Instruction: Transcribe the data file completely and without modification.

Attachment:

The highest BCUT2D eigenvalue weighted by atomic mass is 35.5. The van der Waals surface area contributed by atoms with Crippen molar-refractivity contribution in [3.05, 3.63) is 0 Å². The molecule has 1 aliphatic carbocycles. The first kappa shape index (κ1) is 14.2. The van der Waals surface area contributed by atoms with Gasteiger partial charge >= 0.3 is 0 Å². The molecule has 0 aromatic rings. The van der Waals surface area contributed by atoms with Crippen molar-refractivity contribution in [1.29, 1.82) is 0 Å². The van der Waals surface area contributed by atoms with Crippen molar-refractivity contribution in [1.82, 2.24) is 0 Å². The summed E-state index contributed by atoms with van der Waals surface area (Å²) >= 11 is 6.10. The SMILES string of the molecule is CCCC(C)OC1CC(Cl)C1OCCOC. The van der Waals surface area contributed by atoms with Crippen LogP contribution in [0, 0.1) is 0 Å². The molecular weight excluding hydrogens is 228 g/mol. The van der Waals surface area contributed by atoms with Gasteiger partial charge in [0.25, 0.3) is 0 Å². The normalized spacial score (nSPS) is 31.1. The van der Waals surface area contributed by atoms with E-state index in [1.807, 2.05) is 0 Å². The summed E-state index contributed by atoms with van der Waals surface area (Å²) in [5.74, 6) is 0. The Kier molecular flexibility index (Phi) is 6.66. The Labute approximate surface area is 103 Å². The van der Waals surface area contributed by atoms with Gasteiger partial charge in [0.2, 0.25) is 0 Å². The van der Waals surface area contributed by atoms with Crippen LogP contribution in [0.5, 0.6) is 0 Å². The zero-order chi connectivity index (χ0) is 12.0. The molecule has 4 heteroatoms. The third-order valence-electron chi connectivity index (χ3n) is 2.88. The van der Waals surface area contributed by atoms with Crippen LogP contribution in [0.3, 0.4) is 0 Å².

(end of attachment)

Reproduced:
The highest BCUT2D eigenvalue weighted by atomic mass is 35.5. The van der Waals surface area contributed by atoms with Crippen molar-refractivity contribution in [3.05, 3.63) is 0 Å². The molecule has 1 aliphatic carbocycles. The first kappa shape index (κ1) is 14.2. The van der Waals surface area contributed by atoms with Gasteiger partial charge >= 0.3 is 0 Å². The molecule has 0 aromatic rings. The van der Waals surface area contributed by atoms with Crippen molar-refractivity contribution in [1.29, 1.82) is 0 Å². The van der Waals surface area contributed by atoms with Crippen molar-refractivity contribution in [1.82, 2.24) is 0 Å². The summed E-state index contributed by atoms with van der Waals surface area (Å²) >= 11 is 6.10. The SMILES string of the molecule is CCCC(C)OC1CC(Cl)C1OCCOC. The van der Waals surface area contributed by atoms with Crippen LogP contribution in [0, 0.1) is 0 Å². The molecular weight excluding hydrogens is 228 g/mol. The van der Waals surface area contributed by atoms with Gasteiger partial charge in [0.25, 0.3) is 0 Å². The normalized spacial score (nSPS) is 31.1. The van der Waals surface area contributed by atoms with E-state index in [1.807, 2.05) is 0 Å². The summed E-state index contributed by atoms with van der Waals surface area (Å²) in [5.74, 6) is 0. The Kier molecular flexibility index (Phi) is 6.66. The Labute approximate surface area is 103 Å². The van der Waals surface area contributed by atoms with Gasteiger partial charge in [0.2, 0.25) is 0 Å². The van der Waals surface area contributed by atoms with Crippen LogP contribution in [0.5, 0.6) is 0 Å². The zero-order chi connectivity index (χ0) is 12.0. The molecule has 4 heteroatoms. The third-order valence-electron chi connectivity index (χ3n) is 2.88. The van der Waals surface area contributed by atoms with Crippen LogP contribution in [0.3, 0.4) is 0 Å².